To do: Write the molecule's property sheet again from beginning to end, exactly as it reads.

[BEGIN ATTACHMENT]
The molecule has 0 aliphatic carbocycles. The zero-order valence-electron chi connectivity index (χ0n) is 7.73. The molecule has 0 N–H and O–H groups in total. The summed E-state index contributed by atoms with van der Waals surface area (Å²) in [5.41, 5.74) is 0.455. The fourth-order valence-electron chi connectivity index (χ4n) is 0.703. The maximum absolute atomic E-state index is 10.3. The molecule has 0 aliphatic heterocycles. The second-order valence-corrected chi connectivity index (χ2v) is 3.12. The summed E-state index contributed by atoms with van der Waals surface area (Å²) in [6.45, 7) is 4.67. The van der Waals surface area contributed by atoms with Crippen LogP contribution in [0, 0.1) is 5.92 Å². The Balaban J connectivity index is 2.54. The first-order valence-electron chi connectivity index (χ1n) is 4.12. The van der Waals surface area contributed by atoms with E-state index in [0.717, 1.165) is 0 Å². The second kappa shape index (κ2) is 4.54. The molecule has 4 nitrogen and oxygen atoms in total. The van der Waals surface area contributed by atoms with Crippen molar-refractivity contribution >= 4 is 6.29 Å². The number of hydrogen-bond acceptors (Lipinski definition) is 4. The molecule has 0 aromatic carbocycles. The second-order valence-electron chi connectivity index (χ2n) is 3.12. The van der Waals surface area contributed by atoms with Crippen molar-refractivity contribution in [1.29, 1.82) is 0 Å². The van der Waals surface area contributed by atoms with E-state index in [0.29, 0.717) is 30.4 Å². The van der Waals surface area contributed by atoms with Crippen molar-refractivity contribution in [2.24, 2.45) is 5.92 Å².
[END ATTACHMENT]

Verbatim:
The molecule has 0 aliphatic carbocycles. The zero-order valence-electron chi connectivity index (χ0n) is 7.73. The molecule has 0 N–H and O–H groups in total. The summed E-state index contributed by atoms with van der Waals surface area (Å²) in [5.41, 5.74) is 0.455. The fourth-order valence-electron chi connectivity index (χ4n) is 0.703. The maximum absolute atomic E-state index is 10.3. The molecule has 0 aliphatic heterocycles. The second-order valence-corrected chi connectivity index (χ2v) is 3.12. The summed E-state index contributed by atoms with van der Waals surface area (Å²) in [6.45, 7) is 4.67. The van der Waals surface area contributed by atoms with Crippen LogP contribution in [0, 0.1) is 5.92 Å². The Balaban J connectivity index is 2.54. The first-order valence-electron chi connectivity index (χ1n) is 4.12. The van der Waals surface area contributed by atoms with E-state index in [0.717, 1.165) is 0 Å². The second kappa shape index (κ2) is 4.54. The molecule has 4 nitrogen and oxygen atoms in total. The van der Waals surface area contributed by atoms with Crippen molar-refractivity contribution >= 4 is 6.29 Å². The number of hydrogen-bond acceptors (Lipinski definition) is 4. The molecule has 0 aromatic carbocycles. The second-order valence-electron chi connectivity index (χ2n) is 3.12. The van der Waals surface area contributed by atoms with Crippen molar-refractivity contribution in [1.29, 1.82) is 0 Å². The van der Waals surface area contributed by atoms with E-state index in [0.29, 0.717) is 30.4 Å². The van der Waals surface area contributed by atoms with Crippen molar-refractivity contribution in [2.24, 2.45) is 5.92 Å².